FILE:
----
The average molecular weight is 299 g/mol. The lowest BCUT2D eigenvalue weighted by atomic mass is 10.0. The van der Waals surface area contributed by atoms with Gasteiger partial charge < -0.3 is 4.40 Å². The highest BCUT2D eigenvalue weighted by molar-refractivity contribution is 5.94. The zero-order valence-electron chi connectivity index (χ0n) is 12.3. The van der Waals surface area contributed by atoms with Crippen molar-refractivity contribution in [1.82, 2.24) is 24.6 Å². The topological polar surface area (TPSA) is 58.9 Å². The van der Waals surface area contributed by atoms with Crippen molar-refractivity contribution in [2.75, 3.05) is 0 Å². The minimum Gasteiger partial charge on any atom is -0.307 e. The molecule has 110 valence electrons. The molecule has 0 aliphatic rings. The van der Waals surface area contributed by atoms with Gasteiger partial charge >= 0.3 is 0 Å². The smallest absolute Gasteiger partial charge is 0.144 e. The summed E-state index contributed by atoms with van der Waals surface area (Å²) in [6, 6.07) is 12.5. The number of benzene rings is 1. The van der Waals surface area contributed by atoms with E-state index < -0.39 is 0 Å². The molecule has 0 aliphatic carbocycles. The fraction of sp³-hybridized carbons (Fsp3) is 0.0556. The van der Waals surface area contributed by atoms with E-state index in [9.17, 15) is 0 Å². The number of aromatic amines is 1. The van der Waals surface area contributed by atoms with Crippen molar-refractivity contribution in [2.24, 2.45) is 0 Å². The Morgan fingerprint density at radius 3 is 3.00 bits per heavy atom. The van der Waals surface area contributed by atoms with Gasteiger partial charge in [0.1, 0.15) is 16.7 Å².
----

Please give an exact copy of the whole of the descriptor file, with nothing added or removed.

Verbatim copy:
The average molecular weight is 299 g/mol. The lowest BCUT2D eigenvalue weighted by atomic mass is 10.0. The van der Waals surface area contributed by atoms with Gasteiger partial charge < -0.3 is 4.40 Å². The highest BCUT2D eigenvalue weighted by molar-refractivity contribution is 5.94. The zero-order valence-electron chi connectivity index (χ0n) is 12.3. The van der Waals surface area contributed by atoms with Crippen molar-refractivity contribution in [1.82, 2.24) is 24.6 Å². The topological polar surface area (TPSA) is 58.9 Å². The van der Waals surface area contributed by atoms with Crippen molar-refractivity contribution in [2.75, 3.05) is 0 Å². The minimum Gasteiger partial charge on any atom is -0.307 e. The molecule has 110 valence electrons. The molecule has 0 aliphatic rings. The van der Waals surface area contributed by atoms with Gasteiger partial charge >= 0.3 is 0 Å². The smallest absolute Gasteiger partial charge is 0.144 e. The summed E-state index contributed by atoms with van der Waals surface area (Å²) in [6, 6.07) is 12.5. The number of benzene rings is 1. The van der Waals surface area contributed by atoms with E-state index < -0.39 is 0 Å². The molecule has 0 aliphatic carbocycles. The fraction of sp³-hybridized carbons (Fsp3) is 0.0556. The van der Waals surface area contributed by atoms with E-state index in [9.17, 15) is 0 Å². The number of aromatic amines is 1. The van der Waals surface area contributed by atoms with Crippen molar-refractivity contribution in [2.24, 2.45) is 0 Å². The Morgan fingerprint density at radius 3 is 3.00 bits per heavy atom. The van der Waals surface area contributed by atoms with Gasteiger partial charge in [0.1, 0.15) is 16.7 Å².